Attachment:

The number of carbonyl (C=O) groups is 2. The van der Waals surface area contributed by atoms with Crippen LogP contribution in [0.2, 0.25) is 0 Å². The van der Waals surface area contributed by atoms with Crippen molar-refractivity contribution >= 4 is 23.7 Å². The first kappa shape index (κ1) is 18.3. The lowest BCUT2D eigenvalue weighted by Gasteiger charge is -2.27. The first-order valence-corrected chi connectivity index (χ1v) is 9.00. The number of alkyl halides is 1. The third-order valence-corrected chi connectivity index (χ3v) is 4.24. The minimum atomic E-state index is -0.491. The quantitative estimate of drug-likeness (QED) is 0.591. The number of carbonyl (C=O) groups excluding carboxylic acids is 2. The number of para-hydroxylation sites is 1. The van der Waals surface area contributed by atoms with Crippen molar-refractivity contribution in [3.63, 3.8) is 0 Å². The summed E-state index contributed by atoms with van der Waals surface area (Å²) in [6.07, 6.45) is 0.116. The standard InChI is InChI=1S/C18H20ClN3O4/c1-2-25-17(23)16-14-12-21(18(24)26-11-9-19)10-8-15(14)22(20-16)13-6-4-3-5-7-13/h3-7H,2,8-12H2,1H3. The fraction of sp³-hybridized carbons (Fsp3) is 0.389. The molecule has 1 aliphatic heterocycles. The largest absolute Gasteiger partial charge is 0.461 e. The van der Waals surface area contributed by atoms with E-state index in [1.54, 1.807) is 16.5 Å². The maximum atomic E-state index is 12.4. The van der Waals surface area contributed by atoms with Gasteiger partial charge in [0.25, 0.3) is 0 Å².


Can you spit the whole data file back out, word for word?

The number of carbonyl (C=O) groups is 2. The van der Waals surface area contributed by atoms with Crippen LogP contribution in [0.2, 0.25) is 0 Å². The van der Waals surface area contributed by atoms with Crippen molar-refractivity contribution >= 4 is 23.7 Å². The first kappa shape index (κ1) is 18.3. The lowest BCUT2D eigenvalue weighted by Gasteiger charge is -2.27. The first-order valence-corrected chi connectivity index (χ1v) is 9.00. The number of alkyl halides is 1. The third-order valence-corrected chi connectivity index (χ3v) is 4.24. The minimum atomic E-state index is -0.491. The quantitative estimate of drug-likeness (QED) is 0.591. The number of carbonyl (C=O) groups excluding carboxylic acids is 2. The number of para-hydroxylation sites is 1. The van der Waals surface area contributed by atoms with Crippen molar-refractivity contribution in [3.63, 3.8) is 0 Å². The summed E-state index contributed by atoms with van der Waals surface area (Å²) in [6.07, 6.45) is 0.116. The standard InChI is InChI=1S/C18H20ClN3O4/c1-2-25-17(23)16-14-12-21(18(24)26-11-9-19)10-8-15(14)22(20-16)13-6-4-3-5-7-13/h3-7H,2,8-12H2,1H3. The fraction of sp³-hybridized carbons (Fsp3) is 0.389. The molecule has 1 aliphatic heterocycles. The largest absolute Gasteiger partial charge is 0.461 e. The van der Waals surface area contributed by atoms with E-state index in [1.54, 1.807) is 16.5 Å². The maximum atomic E-state index is 12.4. The van der Waals surface area contributed by atoms with Gasteiger partial charge in [0.25, 0.3) is 0 Å².